If you’re planning to put on an esports event, the list of business and technical requirements you need to take into consideration is substantial. As with any kind of a large project, the best way to ensure success is to break it down into smaller tasks that will interlock at the project’s conclusion to form the finished product. In that spirit, this post is going to focus on one of the most critical features of any esports event: the ability of participants to quickly, easily, and effectively stream (and view) the action. At a high level, you’re going to need to think about streaming-specific business challenges, the coordination of the streaming platform(s) you’re going to use, and – most importantly – you’ll need to think through and be ready to produce some great, event-specific content. It’s a tall order, but it can be done successfully (and eGency Global has helped some of those successes happen!).
Getting into the Game
The very first thing that needs to be addressed, before pretty much anything else, is getting access to the game or games that you want to use at the event. “Some publishers are happy to have you host events for their games, but others are very strict about how and where their games are used in a competitive setting,” explains Marcos Suarez, eGency Global’s Esports Strategist. “A good way to get ahead of this is to look at the existing event calendars for the bigger esports games, especially those that have franchised teams. You’ll have a better shot at getting approval and even participation if your event isn’t going head to head against one of their own,” Suarez explains.
Another business decision that needs to be made as soon as possible for the event organizer is the extent to which it will rely on sponsorship dollars. While the turnaround time on closing a deal with endemic sponsors can sometimes happen in a few months, partnering with non-endemic brands – particularly from the Fortune 50 – can end up drastically altering the planned timeline. “If you’re looking to partner with a multibillion dollar company, you need to allow for at least 18 months to close the deal,” says Stephanie Chavez, eGency Global’s Director of Marketing. “Most of these companies don’t have dedicated esports in-house experts, so you need to build a lot of time for the education of senior management into your new business development funnel.”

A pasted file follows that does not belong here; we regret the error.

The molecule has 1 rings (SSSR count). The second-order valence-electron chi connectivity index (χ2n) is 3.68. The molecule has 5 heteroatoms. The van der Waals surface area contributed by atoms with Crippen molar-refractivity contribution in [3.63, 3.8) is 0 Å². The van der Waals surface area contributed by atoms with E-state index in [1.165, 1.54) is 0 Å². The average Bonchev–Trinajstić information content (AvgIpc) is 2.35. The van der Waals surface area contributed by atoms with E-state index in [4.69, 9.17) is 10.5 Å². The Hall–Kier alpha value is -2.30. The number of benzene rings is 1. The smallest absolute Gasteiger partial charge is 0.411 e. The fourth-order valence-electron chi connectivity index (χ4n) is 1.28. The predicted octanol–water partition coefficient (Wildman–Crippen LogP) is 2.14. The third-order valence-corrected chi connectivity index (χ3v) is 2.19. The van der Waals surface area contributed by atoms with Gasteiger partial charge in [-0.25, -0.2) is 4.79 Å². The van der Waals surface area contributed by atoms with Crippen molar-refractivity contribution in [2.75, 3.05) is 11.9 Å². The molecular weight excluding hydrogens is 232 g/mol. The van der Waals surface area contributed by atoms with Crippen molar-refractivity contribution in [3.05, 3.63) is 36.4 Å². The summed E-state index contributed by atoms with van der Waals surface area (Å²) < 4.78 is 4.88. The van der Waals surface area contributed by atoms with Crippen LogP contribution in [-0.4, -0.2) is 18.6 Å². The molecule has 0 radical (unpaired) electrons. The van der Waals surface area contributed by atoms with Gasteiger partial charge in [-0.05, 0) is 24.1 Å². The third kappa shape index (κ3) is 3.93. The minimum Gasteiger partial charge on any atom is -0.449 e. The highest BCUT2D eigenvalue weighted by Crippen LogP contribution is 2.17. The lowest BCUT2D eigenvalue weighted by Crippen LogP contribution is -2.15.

Streaming Partners That Count
Assuming you secure the rights for the games you want to use and you have the sponsorship question answered, next up is to determine your streaming service partnership strategy. Twitch, Mixer, and YouTube Gaming are all robust streaming platforms and all of them are willing to help out event managers. “All 3 of them are great partners and they all offer different things in the way of partnership,” says Suarez. “Some will rev share on ads placed in the streams, some will co-market on the event’s behalf, some will provide promotional merch…they’re all great partners. And all of them will advise you on the best way to use their platform in order to make your event a standout success.”
Content Curation & Creation
“Content is king” is as true today as it’s always been, and it’s even more critical when it comes to putting on esports events. You can have a technically-perfect set up, but if you haven’t planned for the beats of the day with pre-recorded and live content, you’re going to lose your audience. The central question the content strategy should address is the following: “Given the fact that most of the streaming views are going to be people dropping in and out of the action, how can we simultaneously prevent confusion AND provide engagement that will bridge the gap between high action game moments?”